by a temporary travel ban imposed by the Trump administration earlier this year on scientists from six Muslim-majority countries.
See more @EMBOComm.
British Society for Eighteenth-Century Studies
Dr Danielle Thom, Communications Officer
We used to have several different Twitter accounts for different purposes or audiences, like our postgrad activities and for our online reviews ‘Criticks.’ This year, I merged these with the main account to avoid confusion and create a more coherent online identity; now the BSECS officers responsible for those areas tweet via the main account.
My aim is to make the Twitter account informal and engaging, and provide a fairly comprehensive overview of what’s going on in the wider field of 18th century studies. We have an email newsletter which goes out to our members every couple of months, which contains BSECS updates and selected job vacancies, calls for papers and reviews. However, the Twitter account is open to all and I try to make it as interdisciplinary and comprehensive as possible. Occasionally, I will retweet things from other scholarly societies, but they retweet us on other occasions. In that sense, it’s not a competitive forum, but a collaborative one.
On Facebook, much of our content is follower-generated. I review and approve submissions from people wanting to post about books, calls for papers, seminars and other activities. In this way the society’s social media becomes a platform for our members to discuss what most matters to them.
See more @BSECS.
The Obesity Society
Tanesia Dwight, Manager of Marketing, Membership & Partnerships
The Obesity Society’s social media strategy is two-fold. The first objective is to provide the public with informative content on all aspects of obesity research, whether from our journal Obesity or from members. The second objective is to make our posts fun and engaging. TOS is a scientific organization, but it’s also a community where our members can network, find collaborators and share ideas. A couple of social media examples are Twitter polls and society tips. On Twitter Poll Tuesdays, we ask fun questions such as our audience’s favorite TV nurse or medical drama. On TOS Tip Thursdays, we highlight past society press releases as our version of throwback. These initiatives have been more successful than we anticipated because they integrate so easily into the feed and have significantly boosted our audience engagement.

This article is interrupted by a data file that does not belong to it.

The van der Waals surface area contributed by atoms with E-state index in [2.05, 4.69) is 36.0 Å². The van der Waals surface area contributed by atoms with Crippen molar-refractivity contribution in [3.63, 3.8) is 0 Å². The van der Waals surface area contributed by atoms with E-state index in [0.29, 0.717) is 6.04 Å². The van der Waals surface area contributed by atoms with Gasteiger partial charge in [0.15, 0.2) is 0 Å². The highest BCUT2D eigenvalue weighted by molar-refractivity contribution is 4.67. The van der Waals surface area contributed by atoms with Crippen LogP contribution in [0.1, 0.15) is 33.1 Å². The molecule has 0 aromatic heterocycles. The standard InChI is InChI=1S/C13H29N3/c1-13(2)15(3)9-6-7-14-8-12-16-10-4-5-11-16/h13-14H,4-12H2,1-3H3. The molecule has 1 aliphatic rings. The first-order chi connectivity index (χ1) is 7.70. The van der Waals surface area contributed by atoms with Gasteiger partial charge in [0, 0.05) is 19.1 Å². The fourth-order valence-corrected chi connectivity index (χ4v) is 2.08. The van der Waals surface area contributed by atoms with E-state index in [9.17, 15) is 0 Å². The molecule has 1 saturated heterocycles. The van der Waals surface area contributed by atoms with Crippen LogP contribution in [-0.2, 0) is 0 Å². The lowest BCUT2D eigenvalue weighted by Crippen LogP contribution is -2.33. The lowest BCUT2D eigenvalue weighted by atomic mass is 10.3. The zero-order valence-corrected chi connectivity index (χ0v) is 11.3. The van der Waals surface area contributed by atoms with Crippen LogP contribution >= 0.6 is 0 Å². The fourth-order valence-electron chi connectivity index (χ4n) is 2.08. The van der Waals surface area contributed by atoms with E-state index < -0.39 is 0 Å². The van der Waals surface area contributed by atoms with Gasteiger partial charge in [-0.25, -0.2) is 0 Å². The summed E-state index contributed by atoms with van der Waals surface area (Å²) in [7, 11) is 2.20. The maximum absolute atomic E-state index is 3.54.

In addition to our social strategy, we’ve increased member engagement with a society blog. Our blog provides the platform through which early career members interview leaders in the field of obesity. We’re delighted to be able to facilitate these interactions between our younger members and veteran professionals. We also include features of the TOS President and Executive Director to lend further credibility while incentivizing our members to contribute.
See more @ObesitySociety.
No matter the field, one thread running through each of these conversations was the willingness to use social media to experiment. Some things work—perhaps better than expected—and others will be less successful, but either way social media is a place where you can pilot new engagement strategies. Is your organization trying anything new? Let us know in the comments below.